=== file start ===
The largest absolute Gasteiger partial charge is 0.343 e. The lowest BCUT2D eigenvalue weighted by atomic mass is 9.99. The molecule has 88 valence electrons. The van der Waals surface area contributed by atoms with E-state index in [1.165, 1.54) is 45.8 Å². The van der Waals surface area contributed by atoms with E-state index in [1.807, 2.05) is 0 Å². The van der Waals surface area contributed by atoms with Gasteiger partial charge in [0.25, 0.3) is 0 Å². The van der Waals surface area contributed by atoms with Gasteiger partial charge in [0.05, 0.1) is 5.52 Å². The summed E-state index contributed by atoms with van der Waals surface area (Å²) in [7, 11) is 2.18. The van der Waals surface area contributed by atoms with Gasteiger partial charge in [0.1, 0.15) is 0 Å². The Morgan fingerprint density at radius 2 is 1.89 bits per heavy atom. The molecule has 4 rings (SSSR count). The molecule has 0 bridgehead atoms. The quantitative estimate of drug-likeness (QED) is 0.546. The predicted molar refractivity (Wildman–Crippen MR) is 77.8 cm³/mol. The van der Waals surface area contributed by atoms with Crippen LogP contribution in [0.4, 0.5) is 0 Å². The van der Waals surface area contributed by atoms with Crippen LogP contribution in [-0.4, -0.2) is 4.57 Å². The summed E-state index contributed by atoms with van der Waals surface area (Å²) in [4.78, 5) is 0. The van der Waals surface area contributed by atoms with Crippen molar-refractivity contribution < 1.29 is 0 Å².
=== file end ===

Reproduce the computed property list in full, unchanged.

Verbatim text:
The largest absolute Gasteiger partial charge is 0.343 e. The lowest BCUT2D eigenvalue weighted by atomic mass is 9.99. The molecule has 88 valence electrons. The van der Waals surface area contributed by atoms with E-state index in [1.165, 1.54) is 45.8 Å². The van der Waals surface area contributed by atoms with E-state index in [1.807, 2.05) is 0 Å². The van der Waals surface area contributed by atoms with Gasteiger partial charge in [0.25, 0.3) is 0 Å². The van der Waals surface area contributed by atoms with Gasteiger partial charge in [0.05, 0.1) is 5.52 Å². The summed E-state index contributed by atoms with van der Waals surface area (Å²) in [7, 11) is 2.18. The van der Waals surface area contributed by atoms with Gasteiger partial charge in [0.1, 0.15) is 0 Å². The Morgan fingerprint density at radius 2 is 1.89 bits per heavy atom. The molecule has 4 rings (SSSR count). The molecule has 0 bridgehead atoms. The quantitative estimate of drug-likeness (QED) is 0.546. The predicted molar refractivity (Wildman–Crippen MR) is 77.8 cm³/mol. The van der Waals surface area contributed by atoms with Crippen LogP contribution in [0.4, 0.5) is 0 Å². The van der Waals surface area contributed by atoms with Crippen LogP contribution in [-0.4, -0.2) is 4.57 Å². The summed E-state index contributed by atoms with van der Waals surface area (Å²) in [4.78, 5) is 0. The van der Waals surface area contributed by atoms with Crippen molar-refractivity contribution < 1.29 is 0 Å².